A few national graphs first. Here’s total state and local government expenditure as a share of personal income over time.Yes, on average, it has climbed slightly over 30 years. And, it has oscillated in between, with government expenditure (state and local) declining as a share of personal income during those periods when personal income grew quickly.

Elementary, secondary and higher education do make up a sizable share of this spending – albeit not clearly a drunken spree. Here’s education direct expenditures as a share of state and local general expenditures over the same time period.

So, the reality is that education spending first declined as a share of general spending and has since leveled off. So actually, it may be some of that other stuff that’s creating pressure on the system, a point duly acknowledged by Rotherham. But, the current argument seems to be that public schools are discretionary – negotiable – and all of that other stuff is not. Either way, even the total growth in the previous figure is not that disconcerting.  A whole other discussion for a later point in time is the issue of how many states have kicked non-current expenditures (pension obligations and other debt) down the road for someone else to deal with.

Most importantly, however, here are the differences in direct education spending as a share of personal income across states. When it comes to public K-12 and higher education systems, states vary widely. Some have provided high levels of support for schools, allocated that support fairly and maintained appropriate levels of effort to finance their education systems. Others have thrown their education systems under the bus. They don’t need some data-proof ideologue to tell them that the money is gone and now’s the time to cut.

This figure, like the ones in my previous “bubble” post, shows the variation in “effort” across states – measured somewhat differently – but same conclusion. That’s the thing – I keep taking different angles on these data and they keep telling me similar stories – that many states have actually systematically reduced their “effort” to finance public education systems over time, and yes, some have increased effort. And, there’s an interesting story behind each trend. Again, Vermont has systematically scaled up education spending relative to personal income over time. New Jersey has increased over time as well, but New Jersey has only risen to  a relatively below average position over time. By contrast, Colorado and Arizona both provide LESS DIRECT SPENDING ON EDUCATION AS A SHARE OF PERSONAL INCOME IN 2008 THAN THEY DID IN 1977!!!!!!!!!!  And they are not the only ones.  Perhaps those states need a correction in the other direction?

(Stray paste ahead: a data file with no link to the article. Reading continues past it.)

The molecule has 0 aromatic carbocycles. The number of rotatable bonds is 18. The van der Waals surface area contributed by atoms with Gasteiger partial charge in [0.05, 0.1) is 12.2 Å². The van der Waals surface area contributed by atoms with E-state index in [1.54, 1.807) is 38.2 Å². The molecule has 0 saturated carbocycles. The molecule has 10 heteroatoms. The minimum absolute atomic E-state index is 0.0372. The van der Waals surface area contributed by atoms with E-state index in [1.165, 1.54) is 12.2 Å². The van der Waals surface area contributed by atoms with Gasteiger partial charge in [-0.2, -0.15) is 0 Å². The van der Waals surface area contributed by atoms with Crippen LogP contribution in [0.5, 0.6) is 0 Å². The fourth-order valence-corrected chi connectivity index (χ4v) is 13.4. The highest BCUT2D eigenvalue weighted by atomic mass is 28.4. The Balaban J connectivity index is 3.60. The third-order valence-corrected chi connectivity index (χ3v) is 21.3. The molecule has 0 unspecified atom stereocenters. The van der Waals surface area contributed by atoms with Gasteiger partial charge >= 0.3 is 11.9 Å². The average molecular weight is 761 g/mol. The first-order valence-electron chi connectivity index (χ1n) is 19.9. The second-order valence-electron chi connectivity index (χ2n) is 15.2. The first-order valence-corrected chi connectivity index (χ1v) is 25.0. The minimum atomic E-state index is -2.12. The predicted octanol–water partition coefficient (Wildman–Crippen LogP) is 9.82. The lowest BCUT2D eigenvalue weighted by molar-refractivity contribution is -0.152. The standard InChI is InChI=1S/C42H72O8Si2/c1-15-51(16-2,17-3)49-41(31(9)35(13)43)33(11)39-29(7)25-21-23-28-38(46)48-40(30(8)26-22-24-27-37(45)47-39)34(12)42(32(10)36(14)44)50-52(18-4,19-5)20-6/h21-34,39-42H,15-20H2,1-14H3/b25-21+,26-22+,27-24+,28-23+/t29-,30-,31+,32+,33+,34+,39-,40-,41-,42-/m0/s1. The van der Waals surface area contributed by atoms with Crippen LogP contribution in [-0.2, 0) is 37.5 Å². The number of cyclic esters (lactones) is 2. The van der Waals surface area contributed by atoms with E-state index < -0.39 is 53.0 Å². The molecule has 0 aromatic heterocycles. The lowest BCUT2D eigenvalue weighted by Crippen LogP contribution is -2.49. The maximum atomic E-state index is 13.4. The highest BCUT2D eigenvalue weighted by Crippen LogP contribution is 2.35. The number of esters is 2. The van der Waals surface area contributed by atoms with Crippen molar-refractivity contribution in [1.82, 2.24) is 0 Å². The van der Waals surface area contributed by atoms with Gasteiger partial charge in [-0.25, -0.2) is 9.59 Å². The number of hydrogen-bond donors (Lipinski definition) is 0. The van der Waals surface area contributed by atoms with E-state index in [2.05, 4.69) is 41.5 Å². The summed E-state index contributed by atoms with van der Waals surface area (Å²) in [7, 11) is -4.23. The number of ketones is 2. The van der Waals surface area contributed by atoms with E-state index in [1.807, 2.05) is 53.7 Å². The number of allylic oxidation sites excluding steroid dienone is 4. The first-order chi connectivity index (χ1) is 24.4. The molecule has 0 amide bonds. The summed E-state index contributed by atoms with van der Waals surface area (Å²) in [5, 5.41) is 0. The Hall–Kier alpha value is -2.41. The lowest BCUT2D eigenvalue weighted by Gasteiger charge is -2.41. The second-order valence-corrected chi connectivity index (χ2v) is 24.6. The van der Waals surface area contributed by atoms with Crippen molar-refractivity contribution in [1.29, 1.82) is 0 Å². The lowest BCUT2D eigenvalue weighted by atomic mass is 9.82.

It will indeed be interesting to see how these “effort” measures shift as income takes a temporary hit and a bigger one that it has in the past. Most of the differences in the level of “effort” in the above figure are a function of income. States with higher personal income are able to raise what they need in education spending with a much smaller share of income. Even New Jersey, which is a relatively high spending state has relatively low effort. Other lower effort states include Connecticut and Massachusetts.

But, back to the point – These national aggregate claims that we’re tapped out – all of us – and every state – are entirely inappropriate and irresponsible. Let’s take a hard look and a more precise look at what’s really going on. Let’s focus our attention on useful quarterly reports like those from Rockefeller Institute on the condition of state revenue and lets provide appropriately differentiated instruction to states based on the widely varied conditions they face and the widely varied levels of effort they’ve applied thus far toward improving their education systems. The current rhetoric is unhelpful, and sadly, I think that’s the point!